In 2016, the virus burst onto the international scene with news of hundreds of Brazilian babies born with serious birth defects, with the World Health Organization declaring Zika a global health emergency on Feb. 1.
A flurry of updates on the virus’s rapid spread followed, with warnings to be careful about mosquitoes and certain combinations of travel and sex.
By this past June, the Pennsylvania tally stood at 148 confirmed and 74 suspected Zika infections, and Lancaster County health system leaders said they had seen at least 29 pregnant women infected or exposed to the virus.
But then the news tailed off, both here and across the world, as the number of infections dwindled.
As the second year of Zika draws to an end, here’s where things stand now.
Have any Lancaster County babies been diagnosed with Zika-linked birth defects?
Dr. Hayley Ryan, clinical director of maternal child health at SouthEast Lancaster Health Services, said seven babies have tested positive for Zika infection, and none of them have microcephaly, the serious birth defect most commonly linked to Zika.
But, Ryan said, “We are still evaluating for other possible complications relating to Zika.”
She wouldn’t elaborate, citing patient privacy concerns.
The U.S. Centers for Disease Control & Prevention has said some defects associated with Zika are not always obvious at birth, and follow-up care is crucial.
None of the other local health care providers reported any Zika-linked birth defects.
How many people here had Zika?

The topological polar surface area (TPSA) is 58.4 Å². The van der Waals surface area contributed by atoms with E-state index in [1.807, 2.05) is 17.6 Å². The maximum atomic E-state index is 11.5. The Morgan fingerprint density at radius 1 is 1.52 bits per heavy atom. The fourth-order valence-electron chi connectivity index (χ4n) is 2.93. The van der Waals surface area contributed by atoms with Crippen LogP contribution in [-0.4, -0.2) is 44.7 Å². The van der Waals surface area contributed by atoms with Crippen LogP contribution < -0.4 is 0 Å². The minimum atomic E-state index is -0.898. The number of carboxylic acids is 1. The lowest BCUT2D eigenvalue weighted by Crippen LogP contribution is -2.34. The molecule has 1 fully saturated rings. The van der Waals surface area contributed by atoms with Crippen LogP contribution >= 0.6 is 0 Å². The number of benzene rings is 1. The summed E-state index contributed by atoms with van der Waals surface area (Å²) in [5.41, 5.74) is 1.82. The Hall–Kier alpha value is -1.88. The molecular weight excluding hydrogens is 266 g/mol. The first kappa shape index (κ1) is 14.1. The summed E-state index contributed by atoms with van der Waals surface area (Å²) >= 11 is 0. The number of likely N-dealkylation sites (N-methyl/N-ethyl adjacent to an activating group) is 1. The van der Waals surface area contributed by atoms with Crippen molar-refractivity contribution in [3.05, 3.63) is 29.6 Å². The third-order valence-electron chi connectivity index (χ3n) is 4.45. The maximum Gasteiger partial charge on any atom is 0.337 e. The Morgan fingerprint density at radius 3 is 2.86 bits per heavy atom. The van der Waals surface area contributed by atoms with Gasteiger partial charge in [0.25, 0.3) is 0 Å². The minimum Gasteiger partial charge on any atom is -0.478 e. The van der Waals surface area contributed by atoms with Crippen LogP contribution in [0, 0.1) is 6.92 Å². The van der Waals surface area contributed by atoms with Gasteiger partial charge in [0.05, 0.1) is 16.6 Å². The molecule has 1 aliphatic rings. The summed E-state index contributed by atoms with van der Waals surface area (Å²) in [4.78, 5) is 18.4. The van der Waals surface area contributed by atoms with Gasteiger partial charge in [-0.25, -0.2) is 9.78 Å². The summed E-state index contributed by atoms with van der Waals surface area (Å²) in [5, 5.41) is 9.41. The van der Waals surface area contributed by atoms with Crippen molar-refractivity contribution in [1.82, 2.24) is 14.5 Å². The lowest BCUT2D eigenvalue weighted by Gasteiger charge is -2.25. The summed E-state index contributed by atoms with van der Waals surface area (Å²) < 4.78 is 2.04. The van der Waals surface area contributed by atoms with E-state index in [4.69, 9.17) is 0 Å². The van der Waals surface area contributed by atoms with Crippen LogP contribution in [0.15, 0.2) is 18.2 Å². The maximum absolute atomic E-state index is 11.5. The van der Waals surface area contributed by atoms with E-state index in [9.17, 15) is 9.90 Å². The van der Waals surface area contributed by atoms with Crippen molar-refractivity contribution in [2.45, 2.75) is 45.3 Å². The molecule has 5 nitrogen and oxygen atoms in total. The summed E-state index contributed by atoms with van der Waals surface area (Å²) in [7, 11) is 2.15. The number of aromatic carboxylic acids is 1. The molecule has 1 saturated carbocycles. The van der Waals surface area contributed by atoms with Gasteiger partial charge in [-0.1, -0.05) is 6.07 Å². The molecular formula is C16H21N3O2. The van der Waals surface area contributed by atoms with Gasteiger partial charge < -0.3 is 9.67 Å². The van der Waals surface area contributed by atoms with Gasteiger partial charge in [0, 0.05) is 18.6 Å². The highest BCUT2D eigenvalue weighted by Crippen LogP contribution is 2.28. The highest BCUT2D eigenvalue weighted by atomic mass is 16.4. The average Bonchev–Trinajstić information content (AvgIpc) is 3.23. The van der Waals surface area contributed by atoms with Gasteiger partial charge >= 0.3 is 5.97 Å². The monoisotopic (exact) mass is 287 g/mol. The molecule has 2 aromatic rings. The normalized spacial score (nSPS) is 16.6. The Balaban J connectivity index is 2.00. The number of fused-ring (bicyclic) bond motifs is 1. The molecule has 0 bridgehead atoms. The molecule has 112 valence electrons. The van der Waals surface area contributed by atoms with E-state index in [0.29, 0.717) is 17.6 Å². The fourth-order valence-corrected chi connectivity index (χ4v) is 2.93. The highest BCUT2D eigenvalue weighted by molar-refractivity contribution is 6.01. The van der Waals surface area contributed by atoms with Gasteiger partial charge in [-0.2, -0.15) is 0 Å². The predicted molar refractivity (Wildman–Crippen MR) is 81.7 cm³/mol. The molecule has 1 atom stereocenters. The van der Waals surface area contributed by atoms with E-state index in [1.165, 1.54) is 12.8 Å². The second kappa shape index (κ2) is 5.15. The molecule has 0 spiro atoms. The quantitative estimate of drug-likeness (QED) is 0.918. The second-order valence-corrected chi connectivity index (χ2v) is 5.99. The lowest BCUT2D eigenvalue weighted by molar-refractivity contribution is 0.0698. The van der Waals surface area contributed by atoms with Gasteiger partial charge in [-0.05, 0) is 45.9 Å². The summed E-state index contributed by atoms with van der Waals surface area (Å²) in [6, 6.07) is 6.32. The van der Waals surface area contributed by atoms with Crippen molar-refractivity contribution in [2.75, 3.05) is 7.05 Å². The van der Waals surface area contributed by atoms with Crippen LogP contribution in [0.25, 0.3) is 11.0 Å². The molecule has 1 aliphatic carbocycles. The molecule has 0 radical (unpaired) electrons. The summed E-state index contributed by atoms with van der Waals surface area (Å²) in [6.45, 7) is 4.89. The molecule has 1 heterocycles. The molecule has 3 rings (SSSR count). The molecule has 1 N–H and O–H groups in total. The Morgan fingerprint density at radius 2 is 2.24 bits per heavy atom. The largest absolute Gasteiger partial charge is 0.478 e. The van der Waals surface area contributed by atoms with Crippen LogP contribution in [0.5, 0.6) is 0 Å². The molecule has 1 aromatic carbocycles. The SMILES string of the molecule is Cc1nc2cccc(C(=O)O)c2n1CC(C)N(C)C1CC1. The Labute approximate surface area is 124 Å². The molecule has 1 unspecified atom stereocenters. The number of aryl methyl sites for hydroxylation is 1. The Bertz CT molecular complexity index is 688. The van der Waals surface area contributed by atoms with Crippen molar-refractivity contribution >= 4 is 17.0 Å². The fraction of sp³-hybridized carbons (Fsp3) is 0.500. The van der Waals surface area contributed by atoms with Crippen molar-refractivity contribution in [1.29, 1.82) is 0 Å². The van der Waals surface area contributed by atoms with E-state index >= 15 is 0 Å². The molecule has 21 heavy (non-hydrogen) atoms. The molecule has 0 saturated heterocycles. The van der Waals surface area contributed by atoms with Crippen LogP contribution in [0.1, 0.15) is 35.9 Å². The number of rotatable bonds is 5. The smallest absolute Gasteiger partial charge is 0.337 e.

Again, it’s hard to say.
Lancaster General Health said its Women & Babies Hospital saw 50 patients infected or exposed to Zika, but no birth abnormalities or Guillain-Barre syndrome, a rare syndrome that can cause paralysis.
SouthEast said it has worked with 18 pregnant women who had Zika, but currently has none.
UPMC Pinnacle said it had one confirmed patient with Zika, and the baby was born healthy.
And WellSpan Ephrata Community Hospital said it had no positive Zika tests.
The Pennsylvania Department of Health provides only statewide numbers. Its latest tally shows 152 confirmed Zika infections and 80 possible ones since 2015.
The U.S. Centers for Disease Control & Prevention has the following tallies.
- In the continental U.S.: 2,057 affected pregnancies, with Zika linked to 98 babies born with birth defects and nine pregnancy losses.
- In U.S. territories, including Puerto Rico: 3,487 affected pregnancies, with Zika linked to 142 babies born with birth defects and eight pregnancy losses.
Were mosquitoes here carrying Zika?
The mosquito species most likely to carry the virus, aedes aegypti, has not been found in the state since 2002, according to the Pennsylvania Department of Environmental Protection.
The other species that can carry the virus is called aedes albopictus, or Asian tiger mosquito.
The department reported catching 2,075 of those in Lancaster County this year, and 123,479 statewide. It said none tested positive for Zika.
Is the danger past?
Department of Health spokesman Nate Wardle says Zika is now “an illness that is a part of life,” and likened it to other diseases spread by mosquitoes and ticks, such as West Nile Virus or Lyme Disease.
Zika has “serious and significant” effects and could still spread quickly, he said, and people need to know how to protect themselves, particularly if traveling to an area where the virus is or has been prevalent.
Ryan said while the number of Zika infections seen at SouthEast have fallen significantly, officials remain concerned “given our local immigration patterns and the recent hurricanes in the Caribbean and Central America.”
“We are still discouraging travel to endemic areas for pregnant women or patients planning a pregnancy in the next six months,” she said.
Where is Zika still prevalent?
The CDC has travel alerts urging caution in areas with a risk of contracting Zika, including Puerto Rico, Mexico, India, and much of Central America, South America, the Caribbean, the Pacific Islands, Africa and Southeast Asia.
In the United States, the CDC notes that there was mosquito transmission of Zika in Miami-Dade County, Florida, and Brownsville, Texas, although officials lifted recommendations to avoid those areas in June and August, respectively.